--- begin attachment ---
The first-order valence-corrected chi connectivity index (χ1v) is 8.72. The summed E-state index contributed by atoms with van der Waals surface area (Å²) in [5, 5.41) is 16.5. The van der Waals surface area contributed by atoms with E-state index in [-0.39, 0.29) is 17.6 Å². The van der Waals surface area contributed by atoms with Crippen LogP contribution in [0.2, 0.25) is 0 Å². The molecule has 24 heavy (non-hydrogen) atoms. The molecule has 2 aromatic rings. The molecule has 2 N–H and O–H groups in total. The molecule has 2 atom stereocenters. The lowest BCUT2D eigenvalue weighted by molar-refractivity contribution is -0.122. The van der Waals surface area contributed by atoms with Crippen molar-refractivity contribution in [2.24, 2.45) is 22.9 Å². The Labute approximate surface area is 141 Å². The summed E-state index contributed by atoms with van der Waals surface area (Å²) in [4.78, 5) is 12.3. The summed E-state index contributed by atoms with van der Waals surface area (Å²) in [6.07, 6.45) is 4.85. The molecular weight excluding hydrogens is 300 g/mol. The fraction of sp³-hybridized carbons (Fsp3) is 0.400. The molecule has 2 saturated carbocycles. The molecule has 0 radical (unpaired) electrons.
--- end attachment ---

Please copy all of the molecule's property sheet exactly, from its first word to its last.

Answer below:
The first-order valence-corrected chi connectivity index (χ1v) is 8.72. The summed E-state index contributed by atoms with van der Waals surface area (Å²) in [5, 5.41) is 16.5. The van der Waals surface area contributed by atoms with E-state index in [-0.39, 0.29) is 17.6 Å². The van der Waals surface area contributed by atoms with Crippen LogP contribution in [0.2, 0.25) is 0 Å². The molecule has 24 heavy (non-hydrogen) atoms. The molecule has 2 aromatic rings. The molecule has 2 N–H and O–H groups in total. The molecule has 2 atom stereocenters. The lowest BCUT2D eigenvalue weighted by molar-refractivity contribution is -0.122. The van der Waals surface area contributed by atoms with Crippen molar-refractivity contribution in [2.24, 2.45) is 22.9 Å². The Labute approximate surface area is 141 Å². The summed E-state index contributed by atoms with van der Waals surface area (Å²) in [4.78, 5) is 12.3. The summed E-state index contributed by atoms with van der Waals surface area (Å²) in [6.07, 6.45) is 4.85. The molecular weight excluding hydrogens is 300 g/mol. The fraction of sp³-hybridized carbons (Fsp3) is 0.400. The molecule has 2 saturated carbocycles. The molecule has 0 radical (unpaired) electrons.